Examining the “subtle shift” in the TRIPS Waiver talks

The EU calls on South Africa to resolve impasse

Over the last two weeks, there have been indications of some behind-the-scenes movement that show WTO members’ willingness to arrive at a consensus on the intellectual property response to the pandemic. Although at the face of it, there has been no structural change in the way countries have aligned on the TRIPS Waiver discussions, nevertheless there has been greater engagement among members, sources familiar with the discussions say. As we reported last week, during the General Council meeting at the WTO, officials had suggested “a subtle shift” in these discussions.

What continues to be unclear however, is whether the direction of this shift is towards the bold proposal made by South Africa and India, on temporarily suspending a range of intellectual property protections in order to unplug bottlenecks in the manufacturing of medical products, to swiftly respond to the pandemic.

The “shift” was welcomed by the EU, UK, Norway and other opponents to the waiver proposal, at a TRIPS Council formal meeting at the WTO this week, where they highlighted the emerging “points of convergence”.

Soon, there were reports on a new proposal by the EU that underscores existing flexibilities in the WTO TRIPS agreement, without changing intellectual property ownership and the benefits that accrue.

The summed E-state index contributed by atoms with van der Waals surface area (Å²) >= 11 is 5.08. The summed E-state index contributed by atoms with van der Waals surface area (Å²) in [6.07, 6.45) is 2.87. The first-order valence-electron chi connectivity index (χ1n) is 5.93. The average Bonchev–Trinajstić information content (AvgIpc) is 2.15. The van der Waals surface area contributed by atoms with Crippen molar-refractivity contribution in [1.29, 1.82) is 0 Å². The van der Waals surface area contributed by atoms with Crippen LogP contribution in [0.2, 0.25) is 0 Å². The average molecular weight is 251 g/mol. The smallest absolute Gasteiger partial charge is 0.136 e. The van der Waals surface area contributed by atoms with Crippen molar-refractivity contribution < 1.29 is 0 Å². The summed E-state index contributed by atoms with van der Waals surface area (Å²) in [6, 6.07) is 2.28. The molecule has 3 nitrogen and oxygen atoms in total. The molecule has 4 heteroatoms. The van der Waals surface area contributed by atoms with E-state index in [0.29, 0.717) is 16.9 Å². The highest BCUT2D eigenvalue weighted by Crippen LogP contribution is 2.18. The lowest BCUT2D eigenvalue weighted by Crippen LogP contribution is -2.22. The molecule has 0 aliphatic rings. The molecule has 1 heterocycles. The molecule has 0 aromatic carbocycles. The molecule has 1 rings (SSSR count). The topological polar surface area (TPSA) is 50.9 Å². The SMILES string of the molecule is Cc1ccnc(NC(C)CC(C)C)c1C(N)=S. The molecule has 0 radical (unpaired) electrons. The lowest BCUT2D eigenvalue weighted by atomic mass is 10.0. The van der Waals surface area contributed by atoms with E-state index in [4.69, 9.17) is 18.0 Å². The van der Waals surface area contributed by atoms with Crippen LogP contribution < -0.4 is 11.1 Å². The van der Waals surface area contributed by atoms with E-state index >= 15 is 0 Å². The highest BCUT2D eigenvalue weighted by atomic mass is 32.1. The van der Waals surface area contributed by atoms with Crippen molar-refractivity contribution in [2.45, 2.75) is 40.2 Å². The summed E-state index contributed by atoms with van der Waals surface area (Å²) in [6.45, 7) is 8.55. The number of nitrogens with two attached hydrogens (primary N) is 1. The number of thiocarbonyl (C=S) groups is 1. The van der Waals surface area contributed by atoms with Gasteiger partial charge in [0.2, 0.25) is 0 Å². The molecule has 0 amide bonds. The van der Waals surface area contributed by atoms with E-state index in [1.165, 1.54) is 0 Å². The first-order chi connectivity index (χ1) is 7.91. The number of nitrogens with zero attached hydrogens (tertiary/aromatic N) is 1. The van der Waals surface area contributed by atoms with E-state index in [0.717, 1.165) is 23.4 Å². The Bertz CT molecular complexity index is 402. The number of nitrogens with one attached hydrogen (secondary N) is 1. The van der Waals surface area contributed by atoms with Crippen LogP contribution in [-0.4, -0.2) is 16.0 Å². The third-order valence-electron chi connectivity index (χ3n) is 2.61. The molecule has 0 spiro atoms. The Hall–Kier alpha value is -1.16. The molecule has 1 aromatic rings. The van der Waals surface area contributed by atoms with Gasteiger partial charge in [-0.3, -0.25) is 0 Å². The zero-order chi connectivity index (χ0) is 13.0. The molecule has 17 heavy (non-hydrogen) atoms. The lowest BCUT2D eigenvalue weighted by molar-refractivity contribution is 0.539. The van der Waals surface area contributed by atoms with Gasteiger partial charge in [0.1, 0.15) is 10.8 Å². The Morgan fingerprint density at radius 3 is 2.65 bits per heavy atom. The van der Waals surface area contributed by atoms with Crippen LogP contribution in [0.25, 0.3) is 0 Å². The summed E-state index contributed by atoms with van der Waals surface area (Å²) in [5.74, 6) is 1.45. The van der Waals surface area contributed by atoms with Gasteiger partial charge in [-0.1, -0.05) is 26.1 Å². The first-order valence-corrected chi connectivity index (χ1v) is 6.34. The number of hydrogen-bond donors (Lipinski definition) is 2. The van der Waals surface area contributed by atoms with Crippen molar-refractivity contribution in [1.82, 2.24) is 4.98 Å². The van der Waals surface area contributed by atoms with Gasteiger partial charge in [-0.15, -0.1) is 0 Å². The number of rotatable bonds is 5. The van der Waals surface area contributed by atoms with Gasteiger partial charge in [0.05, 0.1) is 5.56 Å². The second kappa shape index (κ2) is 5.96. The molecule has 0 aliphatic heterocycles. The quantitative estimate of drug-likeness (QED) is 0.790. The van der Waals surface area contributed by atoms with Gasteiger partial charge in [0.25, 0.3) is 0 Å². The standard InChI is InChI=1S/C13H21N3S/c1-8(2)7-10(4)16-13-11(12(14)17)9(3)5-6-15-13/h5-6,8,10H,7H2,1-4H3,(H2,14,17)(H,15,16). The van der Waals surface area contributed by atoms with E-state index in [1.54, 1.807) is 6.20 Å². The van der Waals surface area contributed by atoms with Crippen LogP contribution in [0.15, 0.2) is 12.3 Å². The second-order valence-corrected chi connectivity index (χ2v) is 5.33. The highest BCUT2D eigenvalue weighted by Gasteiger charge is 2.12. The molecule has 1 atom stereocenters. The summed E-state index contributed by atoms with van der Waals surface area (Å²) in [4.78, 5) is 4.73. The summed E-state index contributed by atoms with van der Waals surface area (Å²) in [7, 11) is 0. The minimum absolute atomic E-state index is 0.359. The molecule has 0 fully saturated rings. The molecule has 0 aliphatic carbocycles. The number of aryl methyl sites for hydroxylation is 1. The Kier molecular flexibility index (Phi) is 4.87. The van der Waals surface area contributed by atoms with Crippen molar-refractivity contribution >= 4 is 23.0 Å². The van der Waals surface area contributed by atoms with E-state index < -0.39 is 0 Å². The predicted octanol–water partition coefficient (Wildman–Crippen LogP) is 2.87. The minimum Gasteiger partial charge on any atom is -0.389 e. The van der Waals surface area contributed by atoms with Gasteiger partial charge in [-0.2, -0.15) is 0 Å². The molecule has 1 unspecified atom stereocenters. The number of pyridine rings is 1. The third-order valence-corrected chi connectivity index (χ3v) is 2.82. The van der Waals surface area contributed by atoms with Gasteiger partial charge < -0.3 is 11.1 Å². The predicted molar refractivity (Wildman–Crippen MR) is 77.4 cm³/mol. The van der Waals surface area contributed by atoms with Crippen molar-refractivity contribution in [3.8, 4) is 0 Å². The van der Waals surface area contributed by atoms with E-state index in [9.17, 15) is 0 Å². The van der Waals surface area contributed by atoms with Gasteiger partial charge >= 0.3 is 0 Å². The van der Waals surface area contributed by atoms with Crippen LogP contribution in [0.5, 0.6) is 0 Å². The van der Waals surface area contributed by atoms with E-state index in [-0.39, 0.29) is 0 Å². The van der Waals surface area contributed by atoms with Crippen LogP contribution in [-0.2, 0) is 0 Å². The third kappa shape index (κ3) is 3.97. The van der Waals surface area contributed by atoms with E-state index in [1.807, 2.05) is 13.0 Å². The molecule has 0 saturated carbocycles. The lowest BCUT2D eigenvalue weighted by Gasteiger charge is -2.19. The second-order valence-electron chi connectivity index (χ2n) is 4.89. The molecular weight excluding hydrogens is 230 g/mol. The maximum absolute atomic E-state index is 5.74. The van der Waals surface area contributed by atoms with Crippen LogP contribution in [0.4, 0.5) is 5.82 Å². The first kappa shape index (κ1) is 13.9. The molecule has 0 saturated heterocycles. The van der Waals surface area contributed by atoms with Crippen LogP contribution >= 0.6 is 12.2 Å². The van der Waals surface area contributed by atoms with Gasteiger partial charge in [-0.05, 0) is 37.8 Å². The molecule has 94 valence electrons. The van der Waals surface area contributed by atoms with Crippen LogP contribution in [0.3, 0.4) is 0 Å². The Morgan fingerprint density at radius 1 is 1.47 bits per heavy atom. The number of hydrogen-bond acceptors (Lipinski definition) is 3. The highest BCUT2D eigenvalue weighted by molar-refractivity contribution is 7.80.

The proposal appears to take forward its intention of mostly tweaking with compulsory licensing provisions (EU’s earlier proposal), but having “waiver-like characteristics”.

(Sources close to the discussions clarified to us, that this proposal was not clearly EU’s proposal, but admitted that the said document was a technical paper used in the discussions and closely portrays prevailing EU’s position on these issues.)

It is understood that the EU invited negotiators from developing countries, particularly South Africa.

Reuters reported that South Africa and the EU were in intense talks to resolve impasse. Separately, Politico also discussed a September 30 position paper that showed no change in EU’s plan (Politico: EU stands by opposition to vaccine IP waiver but touts ‘convergence’)

This story discusses this new EU proposal, in light of the demands made by the proponents of the waiver. We also bring you updates from the TRIPS Council discussions this week. In addition, significant remarks made by WTO DG Ngozi Oknojo-Iweala and USTR’s Katherine Tai are also featured here.

Photo by Guillaume Meurice from Pexels

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